Today is a doctor day. A day I march boldly into the oddly lit waiting room and arrange the chairs and magazines as a service to all the other psychiatric patients. I have done this with great love in my heart ever since the day a dear man brought his daughter in, and with such confidence, comfort, and familiarity, reached up to a high shelf to turn on a lamp that had always been switched off. I over-thanked him, but he seemed to understand the impact of a small change in such an important place.
I will carry my ownership of the space right in to the office, on to the black leather couch, where I will, without wavering, tell my doctor I am discontinuing another medication. She will push me, but I will not not be moved.
I confess that I am nervous about this one, an anti-anxiety medication, because it is probably helping with irritability and depression, and the withdrawal is known to be brutal, but it is requiring me to sleep 10-12 hours a day and feel like I’ve never had enough (that’s from the moment the baby falls asleep at night, until the minute she insists I get out of bed in the morning, plus her afternoon nap). AAAAAND it made me eat a cookie sheet full of nachos. Twice.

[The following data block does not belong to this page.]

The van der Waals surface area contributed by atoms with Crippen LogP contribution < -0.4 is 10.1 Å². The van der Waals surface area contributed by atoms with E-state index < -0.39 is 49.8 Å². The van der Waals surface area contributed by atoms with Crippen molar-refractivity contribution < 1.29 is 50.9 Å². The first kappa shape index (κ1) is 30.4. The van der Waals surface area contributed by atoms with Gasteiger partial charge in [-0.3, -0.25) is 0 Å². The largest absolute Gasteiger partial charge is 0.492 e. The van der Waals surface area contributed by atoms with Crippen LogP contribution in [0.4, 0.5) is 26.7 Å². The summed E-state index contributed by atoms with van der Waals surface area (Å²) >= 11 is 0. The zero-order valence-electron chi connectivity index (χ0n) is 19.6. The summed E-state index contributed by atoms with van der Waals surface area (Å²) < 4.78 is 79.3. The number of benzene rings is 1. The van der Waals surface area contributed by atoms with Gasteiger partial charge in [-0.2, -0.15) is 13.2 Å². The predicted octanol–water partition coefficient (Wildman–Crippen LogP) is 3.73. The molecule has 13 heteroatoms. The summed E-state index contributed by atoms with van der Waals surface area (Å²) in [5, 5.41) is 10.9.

Now, I am the first to say, “You are responsible for your own choices,” but I am telling you, this medication has caused more cravings and insatiable hunger than anything I have ever experienced before in my life. It is worse than pregnancy, worse than mania. It feels like the urge to binge in emotional eating, but without the emotion. I am constantly white knuckling it through overwhelming distraction and anxiety about FOOD. As a woman with a history of morbid obesity, a present of need for nutritional therapy for pain and mental health management, and future of required weight control for spinal stability, food is the very last thing I need haunting me.
A medication that consumes all of the time and energy I have to write, exercise, bathe, and engage in conscious solitude, while crowding my waking hours with thoughts of inhaling bricks of cheese and bars of chocolate, spending every ounce of my self-control (which I desperately need to keep my tongue in check while raising three small children) makes me really anxious. Therefore, I have decided I would no longer like to take it to combat anxiety.
But nachos taste good.